- A kidney biopsy may be performed.
There is no cure for lupus, and the goals of treatment are to reduce the severity of episodes, to reduce inflammation in the body, to prevent damage to organs of the body, and to maintain function. Lifestyle changes and medication can both assist in managing symptoms.
Because the course of the disease varies from patient to patient, there are a number of different treatment plans. In many cases, preventive treatment can reduce the frequency and severity of symptom flare-ups.
- Wear sunscreen and avoid excessive sun exposure. Ultraviolet (UV) rays of the sun that causes lupus to become more active. Although the sun is the major source of UV rays, UV light also is produced by many other sources, including lights commonly found in homes and work places. Therefore, it is recommended that patients who have lupus wear sunscreen every day, even if they don’t go outside, and even in the winter. On sunny days, patients should apply sunscreen two to three times a day.
- Dietary restrictions have an impact. Avoid eating bean sprouts or garlic and don’t take Echinacea supplements. These substances can cause an increase in lupus activity by stimulating the immune system.
- Do not smoke. Patients with lupus have an increased risk for heart attack at a younger age that people who do not have the condition, and smoking prevents Plaquenil, the most commonly prescribed drug for treating lupus, from working.
- Have regular medical checkups.
- Limit alcohol intake.
Drugs. The types of medications used to treat lupus depend on which organs are affected and on the severity of symptoms. In some cases, women with lupus are unable to tolerate oral contraceptives or estrogen replacement therapy. Patients should check with their rheumatologist to see if it is safe to take hormones or not. Sulfonamide, which is present in some antibiotics, also has been shown to cause flares in patients with lupus. Patients who have lupus should always list sulfa antibiotics, such as Septra and Bactrim, as medicines to which they are allergic. Medications that are commonly used include the following:
Non-steroidal anti-inflammatory drugs (NSAIDs) include aspirin, ibuprofen, such as Advil or Motrin, naproxen or Naprosyn, indomethacin known as Indocin. NSAIDsare used to treat muscle and joint pain and inflammation. These drugs may cause gastrointestinal side effects can include stomach pain and gastrointestinal bleeding, and should be taken with meals. Antacids and other medications, such as Cytotec and Prilosec may further reduce the risk for these side effects. Some NSAIDs, such as Arthrotec and Celebrex, are less likely to cause ulcers. Kidney function and blood pressure must be monitored regularly while taking these medications.
Corticosteroid, such as prednisone, reduce inflammation and suppress the immune system. Side effects include weight gain, high blood pressure, risk for infection, osteoporosis, cataracts, and diabetes. The risks are higher when the medication is taken for a long period of time or at high doses.
Antimalarials such as chloroquine (Aralen) or hydroxychloroquine (Plaquenil) may be prescribed for skin and joint symptoms of lupus. These medications rarely cause side effects, but they may affect the eyes. Patients who are taking antimalarials should have their eyes examined regularly (usually once or twice yearly). Plaquenil is the most commonly prescribed antimalarial medications, and fortunately, it is very rare to develop eye problems from it.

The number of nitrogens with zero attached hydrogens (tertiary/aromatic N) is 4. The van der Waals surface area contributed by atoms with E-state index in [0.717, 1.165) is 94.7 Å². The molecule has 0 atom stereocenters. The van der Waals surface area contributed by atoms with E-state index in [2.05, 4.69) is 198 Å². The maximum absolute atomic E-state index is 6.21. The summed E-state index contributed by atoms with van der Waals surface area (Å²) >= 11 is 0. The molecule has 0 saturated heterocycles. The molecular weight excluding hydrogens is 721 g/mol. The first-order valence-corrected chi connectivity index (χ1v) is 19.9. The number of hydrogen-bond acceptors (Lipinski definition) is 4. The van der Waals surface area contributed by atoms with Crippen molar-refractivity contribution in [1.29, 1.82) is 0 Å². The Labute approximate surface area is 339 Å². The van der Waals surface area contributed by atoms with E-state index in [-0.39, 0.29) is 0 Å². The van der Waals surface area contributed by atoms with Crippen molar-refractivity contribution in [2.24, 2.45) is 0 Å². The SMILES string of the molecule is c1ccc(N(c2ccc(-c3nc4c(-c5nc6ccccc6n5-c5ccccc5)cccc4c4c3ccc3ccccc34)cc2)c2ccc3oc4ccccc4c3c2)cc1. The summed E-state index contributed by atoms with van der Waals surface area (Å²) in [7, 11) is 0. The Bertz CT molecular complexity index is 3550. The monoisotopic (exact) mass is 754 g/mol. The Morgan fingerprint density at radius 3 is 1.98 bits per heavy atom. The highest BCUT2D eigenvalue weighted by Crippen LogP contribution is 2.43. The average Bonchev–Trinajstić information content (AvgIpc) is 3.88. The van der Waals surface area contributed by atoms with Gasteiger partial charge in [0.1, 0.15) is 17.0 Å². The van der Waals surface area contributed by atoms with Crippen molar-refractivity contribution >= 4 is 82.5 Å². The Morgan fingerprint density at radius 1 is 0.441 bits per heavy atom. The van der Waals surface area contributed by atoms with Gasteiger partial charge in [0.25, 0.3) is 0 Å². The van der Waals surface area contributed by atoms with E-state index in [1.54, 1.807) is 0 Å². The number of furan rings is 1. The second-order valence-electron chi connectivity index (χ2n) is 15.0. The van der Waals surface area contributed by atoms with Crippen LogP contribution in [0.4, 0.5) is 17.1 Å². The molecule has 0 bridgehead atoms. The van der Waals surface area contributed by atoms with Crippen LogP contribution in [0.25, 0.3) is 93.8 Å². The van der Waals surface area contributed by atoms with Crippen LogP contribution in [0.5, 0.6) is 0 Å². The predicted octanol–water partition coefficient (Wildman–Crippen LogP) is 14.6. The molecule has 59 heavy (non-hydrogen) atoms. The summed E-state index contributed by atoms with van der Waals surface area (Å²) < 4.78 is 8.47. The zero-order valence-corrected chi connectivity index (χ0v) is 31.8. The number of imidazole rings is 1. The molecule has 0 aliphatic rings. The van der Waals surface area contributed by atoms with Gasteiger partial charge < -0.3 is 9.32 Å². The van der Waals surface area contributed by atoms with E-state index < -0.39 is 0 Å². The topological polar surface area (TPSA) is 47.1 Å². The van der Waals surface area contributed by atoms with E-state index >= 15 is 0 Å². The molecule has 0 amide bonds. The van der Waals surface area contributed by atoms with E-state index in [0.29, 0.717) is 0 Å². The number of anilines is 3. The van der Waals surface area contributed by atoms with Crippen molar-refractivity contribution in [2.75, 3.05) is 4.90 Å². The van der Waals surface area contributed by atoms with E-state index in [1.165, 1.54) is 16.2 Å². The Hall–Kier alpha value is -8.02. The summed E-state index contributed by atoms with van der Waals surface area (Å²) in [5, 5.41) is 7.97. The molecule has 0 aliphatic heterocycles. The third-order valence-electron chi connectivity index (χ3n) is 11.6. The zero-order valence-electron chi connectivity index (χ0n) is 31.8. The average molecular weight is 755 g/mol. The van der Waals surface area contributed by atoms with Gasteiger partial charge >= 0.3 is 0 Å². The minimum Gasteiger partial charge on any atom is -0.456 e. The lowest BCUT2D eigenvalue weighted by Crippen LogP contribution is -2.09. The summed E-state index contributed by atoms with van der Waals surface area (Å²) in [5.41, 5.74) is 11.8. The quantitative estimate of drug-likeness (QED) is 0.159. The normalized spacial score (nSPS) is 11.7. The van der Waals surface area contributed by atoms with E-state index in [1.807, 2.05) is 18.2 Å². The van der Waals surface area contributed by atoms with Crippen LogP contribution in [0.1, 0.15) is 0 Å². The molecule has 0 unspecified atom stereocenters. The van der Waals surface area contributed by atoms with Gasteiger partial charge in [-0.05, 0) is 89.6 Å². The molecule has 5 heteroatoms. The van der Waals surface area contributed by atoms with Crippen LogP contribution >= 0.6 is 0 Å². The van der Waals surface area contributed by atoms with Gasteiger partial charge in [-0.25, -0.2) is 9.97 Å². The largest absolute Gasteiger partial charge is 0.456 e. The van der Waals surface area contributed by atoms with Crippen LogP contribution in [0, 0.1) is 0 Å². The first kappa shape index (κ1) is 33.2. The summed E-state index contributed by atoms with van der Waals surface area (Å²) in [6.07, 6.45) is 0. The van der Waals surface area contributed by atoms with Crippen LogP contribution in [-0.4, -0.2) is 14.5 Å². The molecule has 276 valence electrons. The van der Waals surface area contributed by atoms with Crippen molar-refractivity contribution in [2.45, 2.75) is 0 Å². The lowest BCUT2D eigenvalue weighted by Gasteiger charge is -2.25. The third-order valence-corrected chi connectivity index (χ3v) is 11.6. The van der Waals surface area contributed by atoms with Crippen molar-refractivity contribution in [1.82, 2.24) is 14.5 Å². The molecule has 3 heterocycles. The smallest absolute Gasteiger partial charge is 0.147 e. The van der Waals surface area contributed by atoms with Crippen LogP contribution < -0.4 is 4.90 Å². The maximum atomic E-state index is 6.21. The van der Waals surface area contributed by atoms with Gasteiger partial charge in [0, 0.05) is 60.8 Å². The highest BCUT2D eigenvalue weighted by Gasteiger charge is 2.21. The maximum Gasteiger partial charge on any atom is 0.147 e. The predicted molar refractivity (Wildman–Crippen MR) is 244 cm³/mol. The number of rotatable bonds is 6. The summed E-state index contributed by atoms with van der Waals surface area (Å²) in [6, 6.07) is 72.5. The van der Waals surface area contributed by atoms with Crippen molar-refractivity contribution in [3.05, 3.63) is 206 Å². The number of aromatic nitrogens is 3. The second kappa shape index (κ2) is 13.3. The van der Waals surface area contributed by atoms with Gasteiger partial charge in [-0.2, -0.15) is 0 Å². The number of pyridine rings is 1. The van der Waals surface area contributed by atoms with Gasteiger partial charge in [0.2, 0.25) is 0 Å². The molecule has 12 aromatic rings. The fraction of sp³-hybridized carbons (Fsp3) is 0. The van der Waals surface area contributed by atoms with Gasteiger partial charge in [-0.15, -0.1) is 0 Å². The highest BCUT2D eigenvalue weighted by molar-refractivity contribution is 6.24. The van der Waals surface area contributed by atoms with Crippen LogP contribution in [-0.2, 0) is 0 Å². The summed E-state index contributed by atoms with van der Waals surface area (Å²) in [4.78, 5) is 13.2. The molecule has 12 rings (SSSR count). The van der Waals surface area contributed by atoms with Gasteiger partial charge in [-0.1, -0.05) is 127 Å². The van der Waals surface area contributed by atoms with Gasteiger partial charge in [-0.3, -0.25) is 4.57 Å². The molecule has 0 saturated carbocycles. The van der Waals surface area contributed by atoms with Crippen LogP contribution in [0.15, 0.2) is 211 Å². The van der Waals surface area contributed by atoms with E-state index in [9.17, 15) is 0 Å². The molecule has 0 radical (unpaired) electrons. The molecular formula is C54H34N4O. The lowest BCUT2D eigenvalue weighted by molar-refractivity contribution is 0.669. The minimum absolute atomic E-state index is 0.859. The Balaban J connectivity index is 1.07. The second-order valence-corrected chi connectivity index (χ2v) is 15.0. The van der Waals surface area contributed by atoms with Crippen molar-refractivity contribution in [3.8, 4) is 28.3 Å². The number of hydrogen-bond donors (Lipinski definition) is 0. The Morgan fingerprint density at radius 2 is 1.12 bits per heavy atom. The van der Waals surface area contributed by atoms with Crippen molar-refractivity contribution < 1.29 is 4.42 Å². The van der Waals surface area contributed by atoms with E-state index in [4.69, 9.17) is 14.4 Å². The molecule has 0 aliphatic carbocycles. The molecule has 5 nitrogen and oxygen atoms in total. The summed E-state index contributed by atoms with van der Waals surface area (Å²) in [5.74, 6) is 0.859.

Immunomodulating drugs include azathioprine, known as Imuran, and cyclophosphamide, known as Neosar). Specifically intravenous immunoglobulin injections block production of specific antibodies, may be given to lupus patients on a regular basis to increase platelets, the blood cells that aid in coagulation.
In 2011, the U.S. Food and Drug Administration (FDA) approved belimumab (Benlysta) to be used with standard lupus treatment. This drug, which is a monoclonal antibody, is the first new treatment for lupusin over 50 years. Belimumab is administered intravenously to help reduce levels of abnormal B cells in patients with lupus and lessen the severity of symptoms. Side effects include diarrhea, nausea, and fever. A study involving treatment with belimumab in African Americans with lupus is ongoing because these patients did not experience the expected results in earlier studies.
If renal failureoccurs, hemodialysisis the preferred treatment over peritoneal dialysis. Patients who experience kidney failure can be considered for renal transplant because the risk for development of the disease in the transplanted kidney is low.
Severe cases of inflammation in and around the lungs and heartmay require surgical drainage, especially if fluid surrounding the heart decreases its ability to pump blood called cardiac tamponade.
Prevention There is no known way to prevent lupus.
When To Call A Doctor
Make an appointment with a doctor if you develop symptoms of lupus. See your doctor if, after being diagnosed with lupus, symptoms worsen or new symptoms develop.
Reviewed by Diane M. Horowitz, M.D., Rheumatologist, North Shore Long Island Jewish Health System, Great Neck, NY. Review provided by VeriMed Healthcare Network.